This came to a head during the 2000s when there came out in the open increasing allegations from within the closed doors and the dark rooms of the selection process. Some of the allegations as to wrongdoings of Chief Justices of the various high courts and Supreme Court came to be headline news in everyday newspapers. This obviously lead to a signal loss
of respect of the judiciary within the population. The independence of the judiciary and the perception that it was above corruption have been the
reasons why people have always sided with the judiciary against the
executive. However it seems that in the first decade of this century that faith in the judiciary came to be increasingly eroded.
The other reason behind the collegium system was that it would create a truly independent judiciary. However as the Justice Katju incident showed judicial appointments specially during the 2000s , specially during the increasingly dictatorial UPA regime was not above government pressure. The government increasingly started adopting the carrot instead of the stick which it had wielded during the 1970s. The government started using appointments to various government bodies including the increasing number of tribunal”s to create incentives to get their way. It became widely discussed as to how the government obtained or tried to obtain favourable judgements from the honourable court by appointing presiding judges to various tribunal”s and government authorities after their retirement. The two reasons why the collegium system was formed came to be subverted. There has been increasing disillusionment not only amongst lawyers but also amongst the people about judiciary in this country.
The third angle to this selection process is it became more and more difficult to understand as to why certain people were promoted as judges and why certain people were excluded. This led to the perception that rules for selection of judges were being made up, as people went along. It also gave an impression that the norms of selection of judges were flexible and were being changed to suit those who had been selected in advance behind closed doors.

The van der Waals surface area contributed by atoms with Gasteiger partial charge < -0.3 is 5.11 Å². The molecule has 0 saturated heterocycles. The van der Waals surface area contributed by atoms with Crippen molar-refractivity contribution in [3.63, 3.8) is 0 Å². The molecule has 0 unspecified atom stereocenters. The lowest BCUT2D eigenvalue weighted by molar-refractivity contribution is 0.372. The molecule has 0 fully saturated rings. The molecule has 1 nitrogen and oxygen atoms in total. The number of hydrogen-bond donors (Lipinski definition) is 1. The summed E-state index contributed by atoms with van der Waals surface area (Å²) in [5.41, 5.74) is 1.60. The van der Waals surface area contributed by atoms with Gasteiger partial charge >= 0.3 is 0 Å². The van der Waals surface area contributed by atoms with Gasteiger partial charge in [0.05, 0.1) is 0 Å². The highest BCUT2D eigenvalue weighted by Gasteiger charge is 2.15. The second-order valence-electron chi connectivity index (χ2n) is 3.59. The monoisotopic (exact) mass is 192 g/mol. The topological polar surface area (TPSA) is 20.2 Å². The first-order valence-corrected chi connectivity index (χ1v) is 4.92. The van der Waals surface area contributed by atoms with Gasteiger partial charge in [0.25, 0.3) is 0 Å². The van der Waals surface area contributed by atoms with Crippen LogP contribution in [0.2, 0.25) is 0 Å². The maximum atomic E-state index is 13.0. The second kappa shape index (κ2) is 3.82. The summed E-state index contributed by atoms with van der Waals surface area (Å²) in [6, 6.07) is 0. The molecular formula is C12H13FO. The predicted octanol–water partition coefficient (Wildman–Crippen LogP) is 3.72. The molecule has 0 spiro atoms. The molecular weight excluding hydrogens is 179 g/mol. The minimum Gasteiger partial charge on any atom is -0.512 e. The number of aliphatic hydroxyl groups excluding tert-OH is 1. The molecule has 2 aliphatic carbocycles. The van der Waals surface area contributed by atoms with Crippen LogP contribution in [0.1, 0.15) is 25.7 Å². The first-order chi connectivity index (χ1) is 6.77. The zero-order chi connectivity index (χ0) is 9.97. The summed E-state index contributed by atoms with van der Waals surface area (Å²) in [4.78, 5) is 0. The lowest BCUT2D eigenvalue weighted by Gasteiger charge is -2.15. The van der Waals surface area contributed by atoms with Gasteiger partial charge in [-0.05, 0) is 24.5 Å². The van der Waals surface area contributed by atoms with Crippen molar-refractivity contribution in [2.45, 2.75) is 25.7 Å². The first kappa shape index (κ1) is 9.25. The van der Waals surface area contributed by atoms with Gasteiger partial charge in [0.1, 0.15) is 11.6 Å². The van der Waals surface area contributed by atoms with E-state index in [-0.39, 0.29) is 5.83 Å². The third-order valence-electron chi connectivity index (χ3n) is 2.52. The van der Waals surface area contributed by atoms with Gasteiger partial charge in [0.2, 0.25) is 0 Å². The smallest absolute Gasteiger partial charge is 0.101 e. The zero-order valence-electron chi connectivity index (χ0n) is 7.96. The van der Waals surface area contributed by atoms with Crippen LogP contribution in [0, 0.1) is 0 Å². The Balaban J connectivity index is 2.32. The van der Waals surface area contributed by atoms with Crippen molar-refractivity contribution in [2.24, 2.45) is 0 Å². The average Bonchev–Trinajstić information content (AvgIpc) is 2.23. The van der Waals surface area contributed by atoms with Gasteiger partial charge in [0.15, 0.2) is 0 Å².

The entire incident in relation to Shri Gopal Subramaniam, left people wondering as to whether there was an objective criteria for the selection of judges to the highest court of the country and what were the considerations which weighed with the collegium at the time selecting judges, who apparently by their very nomination process itself would become the Chief Justice of India one-day.
Because of the controversy surrounding the selection process there is an increasing imperative need to, come up with an alternate mechanism for the purposes of selection of judges. This mechanism needs to be transparent as well as rule-based so that those who put themselves up for selection know what is the criteria on which they are being selected. A rule based transparent mechanism is also important because the public will have confidence in a person who has gone through the procedure.
A number of rule-based mechanisms have been formulated in different countries. In civil law countries like Germany a special judicial service has been formulated from which judges are appointed. In the United States of America the entire selection of judges has been made subject to a political process of confirmation whereby those nominated by the executive for judicial appointment are questioned as to all their antecedents in public hearings , and then their confirmation is put to vote. In other jurisdictions like Australia and the United Kingdom a method of judicial commission has been devised whereby eminent people form a committee to which those interested in becoming judges apply. The committee takes into account the capability of the person making the application and based on which they make a selection as to judicial appointment. The criteria of selection is apparent and transparent to all and therefore those getting selected enjoy public confidence. The United Kingdom, from which we inherited the form of judiciary which we have today, used to have the process of judges selecting themselves but there were wisespread criticism about nepotism and selectivity. There was also widespread criticism that the judiciary did not reflect the demographic character of the country. Women were not given an opportunity to serve on the bench. Members of social groups which were not on the top of the social rung were not given an opportunity to become a part of the judiciary. The above criticisms applies to the Indian judiciary today as well. It is therefore important that a fool proof selection mechanism like a judicial commission be brought into being as a mechanism for the selection of judges. This will bring in much needed transparency and representativeness in the process of selection.
-Vikramjit Banerjee(The writer is Advocate of Supreme Court)?